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Gerontologist. 2007;47 Spec No 3:23-32.

The place of assisted living in long-term care and related service systems.

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  • 1American Association of Homes and Services for the Aging, 2519 Connecticut Avenue, NW, Washington, DC 20008, USA.



The purpose of this article is to describe how assisted living (AL) fits with other long-term-care services.


We analyzed the evolution of AL, including the populations served, the services offered, and federal and state policies that create various incentives or disincentives for using AL to replace other forms of care such as nursing home care or home care.


Provider models that have emerged include independent senior housing with services, freestanding AL, nursing home expansion, and continuing care retirement communities. Some integrated health systems have also built AL into their array of services. Federal and state policy rules for financing and programs also shape AL, and states vary in how deliberately they try to create an array of options with specific roles for AL. Among state policies reviewed are reimbursement and rate-setting policies, admission and discharge criteria, and nurse practice policies that permit or prohibit various nursing tasks to be delegated in AL settings. Recent initiatives to increase flexible home care, such as nursing home transition programs, cash and counseling, and money-follows-the-person initiatives may influence the way AL emerges in a particular state.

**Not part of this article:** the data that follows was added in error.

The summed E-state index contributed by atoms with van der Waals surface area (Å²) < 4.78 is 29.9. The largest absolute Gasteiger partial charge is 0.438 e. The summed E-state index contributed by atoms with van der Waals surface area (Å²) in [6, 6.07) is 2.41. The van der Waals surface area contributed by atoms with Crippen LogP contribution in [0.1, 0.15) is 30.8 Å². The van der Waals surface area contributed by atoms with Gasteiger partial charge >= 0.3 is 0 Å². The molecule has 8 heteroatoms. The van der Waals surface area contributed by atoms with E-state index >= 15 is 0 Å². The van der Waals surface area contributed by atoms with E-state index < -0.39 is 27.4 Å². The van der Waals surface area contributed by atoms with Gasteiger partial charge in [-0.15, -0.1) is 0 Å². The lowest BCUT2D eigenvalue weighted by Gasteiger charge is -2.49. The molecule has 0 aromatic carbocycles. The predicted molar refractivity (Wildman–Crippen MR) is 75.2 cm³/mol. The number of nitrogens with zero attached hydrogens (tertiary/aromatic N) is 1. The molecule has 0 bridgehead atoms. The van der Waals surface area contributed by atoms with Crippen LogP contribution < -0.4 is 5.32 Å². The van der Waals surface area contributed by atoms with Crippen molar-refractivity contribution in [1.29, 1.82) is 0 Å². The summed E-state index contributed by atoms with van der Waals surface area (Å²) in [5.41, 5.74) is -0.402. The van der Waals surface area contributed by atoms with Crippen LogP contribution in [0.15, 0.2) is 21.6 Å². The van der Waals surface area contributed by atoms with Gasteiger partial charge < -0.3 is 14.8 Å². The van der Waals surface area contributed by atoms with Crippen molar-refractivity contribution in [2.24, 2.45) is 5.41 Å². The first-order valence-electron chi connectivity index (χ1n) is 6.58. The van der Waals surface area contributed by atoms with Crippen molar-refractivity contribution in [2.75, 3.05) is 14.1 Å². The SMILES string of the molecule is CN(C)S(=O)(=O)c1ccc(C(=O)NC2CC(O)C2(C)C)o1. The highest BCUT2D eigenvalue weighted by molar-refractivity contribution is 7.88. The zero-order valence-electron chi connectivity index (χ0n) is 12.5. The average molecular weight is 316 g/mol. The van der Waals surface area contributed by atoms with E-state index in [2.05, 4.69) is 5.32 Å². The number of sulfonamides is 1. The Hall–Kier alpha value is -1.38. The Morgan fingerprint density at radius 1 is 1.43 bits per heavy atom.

There is no single easy answer about the role of AL. To understand the current role and decide how to shape the future of AL, researchers need information systems that track the transitions individuals make during their long-term-care experiences along with information about the case-mix characteristics and service needs of the clientele.

[PubMed - indexed for MEDLINE]
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